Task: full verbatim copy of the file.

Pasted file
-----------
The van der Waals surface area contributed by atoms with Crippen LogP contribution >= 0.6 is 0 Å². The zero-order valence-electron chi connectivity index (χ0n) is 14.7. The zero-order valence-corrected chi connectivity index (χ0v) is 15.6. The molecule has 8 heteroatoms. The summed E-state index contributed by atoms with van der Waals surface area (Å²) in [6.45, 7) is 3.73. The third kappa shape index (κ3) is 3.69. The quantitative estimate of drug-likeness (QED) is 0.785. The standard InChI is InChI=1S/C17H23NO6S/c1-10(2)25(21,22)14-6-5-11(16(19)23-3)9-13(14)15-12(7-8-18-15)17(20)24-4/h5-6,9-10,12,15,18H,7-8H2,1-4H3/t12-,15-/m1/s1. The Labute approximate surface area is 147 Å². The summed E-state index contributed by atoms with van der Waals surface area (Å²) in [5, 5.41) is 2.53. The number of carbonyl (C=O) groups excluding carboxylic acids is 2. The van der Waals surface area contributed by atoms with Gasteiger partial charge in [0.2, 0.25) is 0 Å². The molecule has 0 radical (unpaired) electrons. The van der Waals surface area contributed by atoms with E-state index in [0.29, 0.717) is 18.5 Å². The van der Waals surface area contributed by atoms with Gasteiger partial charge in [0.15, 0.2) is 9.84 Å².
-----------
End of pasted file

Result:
The van der Waals surface area contributed by atoms with Crippen LogP contribution >= 0.6 is 0 Å². The zero-order valence-electron chi connectivity index (χ0n) is 14.7. The zero-order valence-corrected chi connectivity index (χ0v) is 15.6. The molecule has 8 heteroatoms. The summed E-state index contributed by atoms with van der Waals surface area (Å²) in [6.45, 7) is 3.73. The third kappa shape index (κ3) is 3.69. The quantitative estimate of drug-likeness (QED) is 0.785. The standard InChI is InChI=1S/C17H23NO6S/c1-10(2)25(21,22)14-6-5-11(16(19)23-3)9-13(14)15-12(7-8-18-15)17(20)24-4/h5-6,9-10,12,15,18H,7-8H2,1-4H3/t12-,15-/m1/s1. The Labute approximate surface area is 147 Å². The summed E-state index contributed by atoms with van der Waals surface area (Å²) in [5, 5.41) is 2.53. The number of carbonyl (C=O) groups excluding carboxylic acids is 2. The van der Waals surface area contributed by atoms with Gasteiger partial charge in [0.2, 0.25) is 0 Å². The molecule has 0 radical (unpaired) electrons. The van der Waals surface area contributed by atoms with E-state index in [0.29, 0.717) is 18.5 Å². The van der Waals surface area contributed by atoms with Gasteiger partial charge in [0.15, 0.2) is 9.84 Å².